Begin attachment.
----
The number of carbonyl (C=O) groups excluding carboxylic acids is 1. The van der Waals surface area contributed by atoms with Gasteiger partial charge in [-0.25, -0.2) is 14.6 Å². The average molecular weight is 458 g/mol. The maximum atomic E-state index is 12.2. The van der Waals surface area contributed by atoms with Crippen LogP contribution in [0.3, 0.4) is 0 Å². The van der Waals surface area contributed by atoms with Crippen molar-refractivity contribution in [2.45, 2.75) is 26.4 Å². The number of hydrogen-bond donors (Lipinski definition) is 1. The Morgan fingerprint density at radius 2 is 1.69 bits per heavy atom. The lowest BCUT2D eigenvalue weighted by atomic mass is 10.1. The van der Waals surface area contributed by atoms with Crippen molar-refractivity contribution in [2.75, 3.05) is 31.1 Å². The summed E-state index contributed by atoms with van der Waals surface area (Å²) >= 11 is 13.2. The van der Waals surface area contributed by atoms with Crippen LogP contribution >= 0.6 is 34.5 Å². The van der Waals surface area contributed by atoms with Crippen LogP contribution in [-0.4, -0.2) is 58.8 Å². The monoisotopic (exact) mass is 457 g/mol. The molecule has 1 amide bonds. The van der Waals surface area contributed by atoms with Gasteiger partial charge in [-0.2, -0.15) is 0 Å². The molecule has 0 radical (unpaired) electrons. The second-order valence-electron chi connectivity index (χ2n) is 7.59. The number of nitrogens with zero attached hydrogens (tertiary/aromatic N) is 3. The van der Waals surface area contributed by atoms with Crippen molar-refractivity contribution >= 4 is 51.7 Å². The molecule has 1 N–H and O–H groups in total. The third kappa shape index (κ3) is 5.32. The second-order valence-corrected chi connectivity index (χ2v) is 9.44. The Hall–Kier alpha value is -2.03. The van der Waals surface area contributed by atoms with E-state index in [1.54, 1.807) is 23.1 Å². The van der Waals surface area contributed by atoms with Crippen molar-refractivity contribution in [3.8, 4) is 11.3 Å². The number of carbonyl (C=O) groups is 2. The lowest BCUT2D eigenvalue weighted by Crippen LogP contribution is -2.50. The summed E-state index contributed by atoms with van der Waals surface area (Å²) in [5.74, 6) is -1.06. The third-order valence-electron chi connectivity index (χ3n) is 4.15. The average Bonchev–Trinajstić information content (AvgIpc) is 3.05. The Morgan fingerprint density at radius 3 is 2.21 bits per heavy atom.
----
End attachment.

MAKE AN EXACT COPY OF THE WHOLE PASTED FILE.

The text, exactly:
The number of carbonyl (C=O) groups excluding carboxylic acids is 1. The van der Waals surface area contributed by atoms with Gasteiger partial charge in [-0.25, -0.2) is 14.6 Å². The average molecular weight is 458 g/mol. The maximum atomic E-state index is 12.2. The van der Waals surface area contributed by atoms with Crippen LogP contribution in [0.3, 0.4) is 0 Å². The van der Waals surface area contributed by atoms with Crippen molar-refractivity contribution in [2.45, 2.75) is 26.4 Å². The number of hydrogen-bond donors (Lipinski definition) is 1. The Morgan fingerprint density at radius 2 is 1.69 bits per heavy atom. The lowest BCUT2D eigenvalue weighted by atomic mass is 10.1. The van der Waals surface area contributed by atoms with Crippen molar-refractivity contribution in [2.75, 3.05) is 31.1 Å². The summed E-state index contributed by atoms with van der Waals surface area (Å²) >= 11 is 13.2. The van der Waals surface area contributed by atoms with Crippen LogP contribution >= 0.6 is 34.5 Å². The van der Waals surface area contributed by atoms with Crippen LogP contribution in [-0.4, -0.2) is 58.8 Å². The monoisotopic (exact) mass is 457 g/mol. The molecule has 1 amide bonds. The van der Waals surface area contributed by atoms with Gasteiger partial charge in [-0.2, -0.15) is 0 Å². The molecule has 0 radical (unpaired) electrons. The second-order valence-electron chi connectivity index (χ2n) is 7.59. The number of nitrogens with zero attached hydrogens (tertiary/aromatic N) is 3. The van der Waals surface area contributed by atoms with Crippen molar-refractivity contribution >= 4 is 51.7 Å². The molecule has 1 N–H and O–H groups in total. The third kappa shape index (κ3) is 5.32. The second-order valence-corrected chi connectivity index (χ2v) is 9.44. The Hall–Kier alpha value is -2.03. The van der Waals surface area contributed by atoms with E-state index in [1.54, 1.807) is 23.1 Å². The van der Waals surface area contributed by atoms with Crippen molar-refractivity contribution in [3.8, 4) is 11.3 Å². The number of carbonyl (C=O) groups is 2. The lowest BCUT2D eigenvalue weighted by Crippen LogP contribution is -2.50. The summed E-state index contributed by atoms with van der Waals surface area (Å²) in [5.74, 6) is -1.06. The third-order valence-electron chi connectivity index (χ3n) is 4.15. The average Bonchev–Trinajstić information content (AvgIpc) is 3.05. The Morgan fingerprint density at radius 3 is 2.21 bits per heavy atom.